A Bruised Reed and a Smoking Wick

“Behold, My Servant, whom I uphold;

My chosen one in whom My soul delights.

I have put My Spirit upon Him;

He will bring forth justice to the nations.

He will not cry out or raise His voice,

Nor make His voice heard in the street.

A bruised reed He will not break

And a dimly burning wick He will not extinguish;

He will faithfully bring forth justice.

He will not be disheartened or crushed

Until He has established justice in the earth;

And the coastlands will wait expectantly for His law.”

- Isaiah 42:1-4

 

As one of the many descriptions of the Messiah foretold in Isaiah, this passage focuses on Jesus’ service to humanity - especially individuals who were fragile or broken. And the 2 images that are used to describe these individuals are that of a bruised reed and a smoking wick. 

1) THE REED: This Hebrew word is for a reed that grew up to 15 feet tall and had several uses once cut - maybe as a measuring rod or as a walking staff. But the fact that they were hollow showed the limitations of even a good strong reed. It would splinter instead of bend if too much was asked of it. If it was already bruised - damaged in some way - it was regarded as useless. It would be intentionally broken and might be thrown on your burn or compost pile. 

But the bruised reed is an image for people here. What kinds of people? Those who are fragile…who are bruised…who are burdened or hurt. This may be the lady whose repeated emotional distresses are something you would rather just stay away from completely. It may be the veteran who struggles with PTSD. It may be the young lady who admits that she had an abortion 2 years ago to terminate a teenage pregnancy and is burdened with guilt. It may be the widow…the orphan…the child with a debilitating disease...the homeless man under the bridge…or the immigrant who sometimes feels his efforts to support his family back home will still not be enough to provide. It may be a tax collector…a prostitute…a leper…a Samaritan woman whose relationship history has been a disaster. These are the people with whom interactions require investment on your part. Genuine love and service to these individuals is not a stroll in the park.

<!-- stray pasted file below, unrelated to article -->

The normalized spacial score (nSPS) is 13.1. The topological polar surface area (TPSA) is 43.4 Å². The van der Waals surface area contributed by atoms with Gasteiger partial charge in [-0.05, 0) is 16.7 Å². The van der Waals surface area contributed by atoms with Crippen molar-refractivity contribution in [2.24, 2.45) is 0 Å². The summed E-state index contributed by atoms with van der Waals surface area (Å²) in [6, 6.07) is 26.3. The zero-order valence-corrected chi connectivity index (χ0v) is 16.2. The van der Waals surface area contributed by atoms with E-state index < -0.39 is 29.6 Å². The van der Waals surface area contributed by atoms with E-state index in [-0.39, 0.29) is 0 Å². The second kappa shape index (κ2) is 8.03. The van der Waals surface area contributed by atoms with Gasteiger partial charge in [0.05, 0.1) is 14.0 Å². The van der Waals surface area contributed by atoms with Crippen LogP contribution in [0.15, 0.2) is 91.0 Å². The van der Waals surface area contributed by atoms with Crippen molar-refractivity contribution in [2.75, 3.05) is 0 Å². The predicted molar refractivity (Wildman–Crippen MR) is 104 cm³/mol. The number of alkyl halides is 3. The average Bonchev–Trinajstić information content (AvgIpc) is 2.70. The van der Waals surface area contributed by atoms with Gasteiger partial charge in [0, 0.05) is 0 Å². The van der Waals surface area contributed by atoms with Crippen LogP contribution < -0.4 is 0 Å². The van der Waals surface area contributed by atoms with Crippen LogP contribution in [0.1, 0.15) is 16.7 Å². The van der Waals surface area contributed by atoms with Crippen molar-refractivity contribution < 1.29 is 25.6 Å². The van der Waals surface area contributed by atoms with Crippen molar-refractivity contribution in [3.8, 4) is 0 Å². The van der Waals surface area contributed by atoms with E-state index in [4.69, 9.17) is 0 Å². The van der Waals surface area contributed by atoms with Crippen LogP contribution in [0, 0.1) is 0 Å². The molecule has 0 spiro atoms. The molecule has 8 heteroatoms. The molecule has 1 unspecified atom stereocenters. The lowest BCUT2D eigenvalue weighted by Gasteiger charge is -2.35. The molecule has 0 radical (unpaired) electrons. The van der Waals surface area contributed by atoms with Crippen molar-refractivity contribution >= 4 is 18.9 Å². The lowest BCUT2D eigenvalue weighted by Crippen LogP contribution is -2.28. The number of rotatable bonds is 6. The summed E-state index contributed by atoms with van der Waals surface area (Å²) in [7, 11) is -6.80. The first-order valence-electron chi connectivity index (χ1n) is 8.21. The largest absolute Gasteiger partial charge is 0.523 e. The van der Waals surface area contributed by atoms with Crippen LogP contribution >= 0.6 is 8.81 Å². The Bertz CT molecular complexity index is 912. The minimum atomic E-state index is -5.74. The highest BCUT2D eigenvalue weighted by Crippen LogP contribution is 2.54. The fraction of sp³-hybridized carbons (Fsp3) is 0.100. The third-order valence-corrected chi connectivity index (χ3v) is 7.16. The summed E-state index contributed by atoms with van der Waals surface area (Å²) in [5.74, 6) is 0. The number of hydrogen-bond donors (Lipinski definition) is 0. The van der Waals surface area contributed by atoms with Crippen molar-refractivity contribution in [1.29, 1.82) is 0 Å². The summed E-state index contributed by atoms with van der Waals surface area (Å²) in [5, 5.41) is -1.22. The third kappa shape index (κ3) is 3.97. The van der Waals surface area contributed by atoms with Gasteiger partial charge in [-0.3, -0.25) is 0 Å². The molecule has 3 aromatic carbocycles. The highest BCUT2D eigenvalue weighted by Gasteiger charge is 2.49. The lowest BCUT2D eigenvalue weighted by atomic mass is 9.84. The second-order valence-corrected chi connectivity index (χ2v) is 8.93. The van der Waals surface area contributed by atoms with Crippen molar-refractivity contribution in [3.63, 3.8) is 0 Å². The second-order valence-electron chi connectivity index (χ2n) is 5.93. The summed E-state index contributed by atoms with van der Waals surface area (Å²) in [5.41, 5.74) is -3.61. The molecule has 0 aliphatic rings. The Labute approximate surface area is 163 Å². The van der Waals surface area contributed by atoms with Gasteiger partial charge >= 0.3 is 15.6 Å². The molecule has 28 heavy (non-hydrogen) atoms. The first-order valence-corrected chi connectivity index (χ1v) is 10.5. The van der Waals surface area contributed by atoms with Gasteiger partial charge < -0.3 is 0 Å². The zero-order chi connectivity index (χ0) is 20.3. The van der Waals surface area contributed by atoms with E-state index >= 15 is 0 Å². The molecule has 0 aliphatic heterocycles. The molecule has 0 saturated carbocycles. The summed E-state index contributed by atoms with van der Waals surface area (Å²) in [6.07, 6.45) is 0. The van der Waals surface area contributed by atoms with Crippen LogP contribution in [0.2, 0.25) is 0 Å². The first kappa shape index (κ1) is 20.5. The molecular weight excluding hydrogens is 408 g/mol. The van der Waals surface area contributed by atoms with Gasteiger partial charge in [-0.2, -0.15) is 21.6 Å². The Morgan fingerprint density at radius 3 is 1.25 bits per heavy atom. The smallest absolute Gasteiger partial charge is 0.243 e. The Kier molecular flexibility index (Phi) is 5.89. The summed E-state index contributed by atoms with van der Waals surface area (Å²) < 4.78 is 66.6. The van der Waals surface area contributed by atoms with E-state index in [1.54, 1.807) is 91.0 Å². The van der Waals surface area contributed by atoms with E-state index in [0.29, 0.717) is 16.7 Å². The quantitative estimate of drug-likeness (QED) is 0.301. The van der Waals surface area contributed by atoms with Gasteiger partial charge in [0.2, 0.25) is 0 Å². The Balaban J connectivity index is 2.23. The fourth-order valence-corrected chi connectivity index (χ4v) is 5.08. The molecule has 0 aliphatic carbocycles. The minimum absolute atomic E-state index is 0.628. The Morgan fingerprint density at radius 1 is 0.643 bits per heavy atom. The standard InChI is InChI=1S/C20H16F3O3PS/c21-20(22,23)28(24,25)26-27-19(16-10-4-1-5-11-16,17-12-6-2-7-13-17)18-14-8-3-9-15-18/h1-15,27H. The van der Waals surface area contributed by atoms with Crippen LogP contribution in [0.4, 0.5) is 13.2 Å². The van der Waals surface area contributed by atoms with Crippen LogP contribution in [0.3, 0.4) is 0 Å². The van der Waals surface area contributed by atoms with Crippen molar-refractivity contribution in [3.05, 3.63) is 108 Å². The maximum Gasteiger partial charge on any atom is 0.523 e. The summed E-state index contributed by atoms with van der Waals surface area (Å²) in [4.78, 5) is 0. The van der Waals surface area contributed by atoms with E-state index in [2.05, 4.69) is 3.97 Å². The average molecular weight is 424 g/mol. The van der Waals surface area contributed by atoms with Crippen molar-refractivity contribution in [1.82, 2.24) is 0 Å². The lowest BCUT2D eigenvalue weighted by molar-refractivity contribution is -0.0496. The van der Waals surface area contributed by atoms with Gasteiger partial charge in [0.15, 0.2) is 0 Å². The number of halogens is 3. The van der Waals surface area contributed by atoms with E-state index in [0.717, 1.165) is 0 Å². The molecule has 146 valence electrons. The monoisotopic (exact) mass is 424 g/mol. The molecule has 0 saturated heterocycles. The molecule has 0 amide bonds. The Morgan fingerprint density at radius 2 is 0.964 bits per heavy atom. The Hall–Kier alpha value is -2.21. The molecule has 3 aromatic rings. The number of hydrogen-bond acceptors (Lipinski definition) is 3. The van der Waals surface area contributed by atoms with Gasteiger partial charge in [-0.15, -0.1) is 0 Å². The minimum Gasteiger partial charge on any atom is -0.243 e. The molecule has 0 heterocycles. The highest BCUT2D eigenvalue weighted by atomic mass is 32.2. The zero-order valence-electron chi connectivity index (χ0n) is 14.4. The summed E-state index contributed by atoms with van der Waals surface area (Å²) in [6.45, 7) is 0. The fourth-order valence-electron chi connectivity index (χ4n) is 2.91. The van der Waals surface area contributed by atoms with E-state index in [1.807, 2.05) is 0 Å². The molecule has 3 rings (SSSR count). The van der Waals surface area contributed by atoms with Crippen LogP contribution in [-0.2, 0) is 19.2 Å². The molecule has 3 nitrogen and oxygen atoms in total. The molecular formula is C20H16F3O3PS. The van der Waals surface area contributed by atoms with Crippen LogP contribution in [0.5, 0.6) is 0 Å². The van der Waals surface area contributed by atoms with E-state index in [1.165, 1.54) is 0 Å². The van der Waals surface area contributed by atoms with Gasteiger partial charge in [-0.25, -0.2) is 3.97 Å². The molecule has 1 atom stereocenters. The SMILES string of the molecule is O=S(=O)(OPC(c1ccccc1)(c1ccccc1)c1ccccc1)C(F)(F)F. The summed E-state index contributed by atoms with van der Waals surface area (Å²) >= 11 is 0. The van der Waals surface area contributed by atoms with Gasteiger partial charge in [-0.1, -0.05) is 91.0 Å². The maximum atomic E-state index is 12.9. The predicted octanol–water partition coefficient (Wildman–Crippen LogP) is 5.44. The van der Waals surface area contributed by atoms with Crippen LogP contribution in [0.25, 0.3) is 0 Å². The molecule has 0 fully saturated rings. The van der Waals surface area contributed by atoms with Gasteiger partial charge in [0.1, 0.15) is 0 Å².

But Jesus is not a Darwinist. He does not seek survival of the fittest. He places value on each reed, no matter how bruised it is…even though He knows it will demand more time…more energy…more sacrifice on His part to engage these interactions…to befriend and serve these individuals. “A bruised reed” He does not break.

2) THE WICK: In times of power outage, some of you may have used a kerosene or gas lamp of some kind…one which contains a wick that is dipped in the fuel and lit with fire. Well, similar lamps were a way of life in the Ancient Near East. But they were even simpler. Often they were just a bowl of oil with a strip of flax in it. The flax was the wick that was lit. Now it burns until the oil is exhausted…and as the oil is down to the very end and the flax starts to dry out…the wick itself starts to burn. And it lets off smoke. It was the sign that to was time to light a new lamp. To let it continue to smoke was a nuisance. It was an irritant! The natural thing to do would be just reach over and snuff it out - extinguish it. One less irritant. Just light a new one! 

What does the image mean? Once again, it’s about people…this time the ones who irritate us…who may rub us the wrong way…maybe they call too often…or who have some annoying quirks to their personality…or may have unreasonable requests...or whom we’ve worked with for awhile but still don’t quite get it…may say or do off-the-wall stuff (not unlike many of Jesus’s disciples as they were learning). I struggle with this one at times, and I know many of you do as well. And it’s so tempting to grab your candlesnuffer…and give up on that smoking wick…just cut it off completely. Jesus did not. He valued and invested in even the nuisances - the demon-possessed lunatics, the disciples who continued to put their feet in their mouths and do really dumb things. He kept working with them, because His love for people was not limited to those whose presence made Him comfortable and happy. He was not a wick-extinguisher. He was a wick-reigniter.  

We are not advocating becoming a victim of an ongoing truly unhealthy dependence-friendship. You have to be honest about your own limitations as a friend. But learn from our Lord how far the love for neighbor, even the difficult neighbor, must really go.

 

To His Glory,

Caleb